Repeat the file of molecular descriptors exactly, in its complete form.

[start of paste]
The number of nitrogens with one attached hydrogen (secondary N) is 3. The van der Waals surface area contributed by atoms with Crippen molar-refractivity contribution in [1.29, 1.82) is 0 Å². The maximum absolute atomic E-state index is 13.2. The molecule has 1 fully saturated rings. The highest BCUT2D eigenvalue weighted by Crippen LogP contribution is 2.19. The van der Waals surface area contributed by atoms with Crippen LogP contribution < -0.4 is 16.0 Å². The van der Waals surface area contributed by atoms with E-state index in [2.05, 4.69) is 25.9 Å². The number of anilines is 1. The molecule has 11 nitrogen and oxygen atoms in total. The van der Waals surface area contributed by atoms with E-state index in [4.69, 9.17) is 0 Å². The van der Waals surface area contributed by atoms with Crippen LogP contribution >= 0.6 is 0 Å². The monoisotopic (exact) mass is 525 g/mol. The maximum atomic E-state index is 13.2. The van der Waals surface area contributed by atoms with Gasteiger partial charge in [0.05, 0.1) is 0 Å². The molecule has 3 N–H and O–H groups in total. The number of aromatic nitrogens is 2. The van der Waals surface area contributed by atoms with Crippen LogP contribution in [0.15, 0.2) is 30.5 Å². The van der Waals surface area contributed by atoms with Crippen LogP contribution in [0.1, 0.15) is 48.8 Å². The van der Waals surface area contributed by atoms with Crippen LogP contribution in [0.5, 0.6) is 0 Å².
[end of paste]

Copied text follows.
The number of nitrogens with one attached hydrogen (secondary N) is 3. The van der Waals surface area contributed by atoms with Crippen molar-refractivity contribution in [1.29, 1.82) is 0 Å². The maximum absolute atomic E-state index is 13.2. The molecule has 1 fully saturated rings. The highest BCUT2D eigenvalue weighted by Crippen LogP contribution is 2.19. The van der Waals surface area contributed by atoms with Crippen LogP contribution < -0.4 is 16.0 Å². The van der Waals surface area contributed by atoms with E-state index in [2.05, 4.69) is 25.9 Å². The number of anilines is 1. The molecule has 11 nitrogen and oxygen atoms in total. The van der Waals surface area contributed by atoms with E-state index in [4.69, 9.17) is 0 Å². The van der Waals surface area contributed by atoms with Crippen LogP contribution >= 0.6 is 0 Å². The monoisotopic (exact) mass is 525 g/mol. The maximum atomic E-state index is 13.2. The van der Waals surface area contributed by atoms with Gasteiger partial charge in [0.05, 0.1) is 0 Å². The molecule has 3 N–H and O–H groups in total. The number of aromatic nitrogens is 2. The van der Waals surface area contributed by atoms with Crippen LogP contribution in [0.15, 0.2) is 30.5 Å². The van der Waals surface area contributed by atoms with Crippen LogP contribution in [0.1, 0.15) is 48.8 Å². The van der Waals surface area contributed by atoms with Crippen LogP contribution in [0.5, 0.6) is 0 Å².